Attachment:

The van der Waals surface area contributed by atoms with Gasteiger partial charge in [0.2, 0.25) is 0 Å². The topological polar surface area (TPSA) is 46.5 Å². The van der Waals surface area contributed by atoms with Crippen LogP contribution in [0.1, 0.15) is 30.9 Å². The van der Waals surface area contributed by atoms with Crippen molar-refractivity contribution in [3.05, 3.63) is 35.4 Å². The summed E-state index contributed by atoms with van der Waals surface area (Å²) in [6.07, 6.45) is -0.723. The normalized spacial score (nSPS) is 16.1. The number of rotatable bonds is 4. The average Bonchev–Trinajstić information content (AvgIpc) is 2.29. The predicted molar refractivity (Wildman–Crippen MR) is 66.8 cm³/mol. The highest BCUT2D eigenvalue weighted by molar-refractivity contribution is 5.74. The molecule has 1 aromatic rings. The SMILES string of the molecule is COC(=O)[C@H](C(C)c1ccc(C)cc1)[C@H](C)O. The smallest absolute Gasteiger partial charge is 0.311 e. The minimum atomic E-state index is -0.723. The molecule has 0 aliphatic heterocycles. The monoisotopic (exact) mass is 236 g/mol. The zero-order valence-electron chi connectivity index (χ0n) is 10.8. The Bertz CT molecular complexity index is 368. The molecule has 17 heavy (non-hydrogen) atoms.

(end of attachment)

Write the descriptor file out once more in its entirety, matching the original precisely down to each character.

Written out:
The van der Waals surface area contributed by atoms with Gasteiger partial charge in [0.2, 0.25) is 0 Å². The topological polar surface area (TPSA) is 46.5 Å². The van der Waals surface area contributed by atoms with Crippen LogP contribution in [0.1, 0.15) is 30.9 Å². The van der Waals surface area contributed by atoms with Crippen molar-refractivity contribution in [3.05, 3.63) is 35.4 Å². The summed E-state index contributed by atoms with van der Waals surface area (Å²) in [6.07, 6.45) is -0.723. The normalized spacial score (nSPS) is 16.1. The number of rotatable bonds is 4. The average Bonchev–Trinajstić information content (AvgIpc) is 2.29. The predicted molar refractivity (Wildman–Crippen MR) is 66.8 cm³/mol. The highest BCUT2D eigenvalue weighted by molar-refractivity contribution is 5.74. The molecule has 1 aromatic rings. The SMILES string of the molecule is COC(=O)[C@H](C(C)c1ccc(C)cc1)[C@H](C)O. The smallest absolute Gasteiger partial charge is 0.311 e. The minimum atomic E-state index is -0.723. The molecule has 0 aliphatic heterocycles. The monoisotopic (exact) mass is 236 g/mol. The zero-order valence-electron chi connectivity index (χ0n) is 10.8. The Bertz CT molecular complexity index is 368. The molecule has 17 heavy (non-hydrogen) atoms.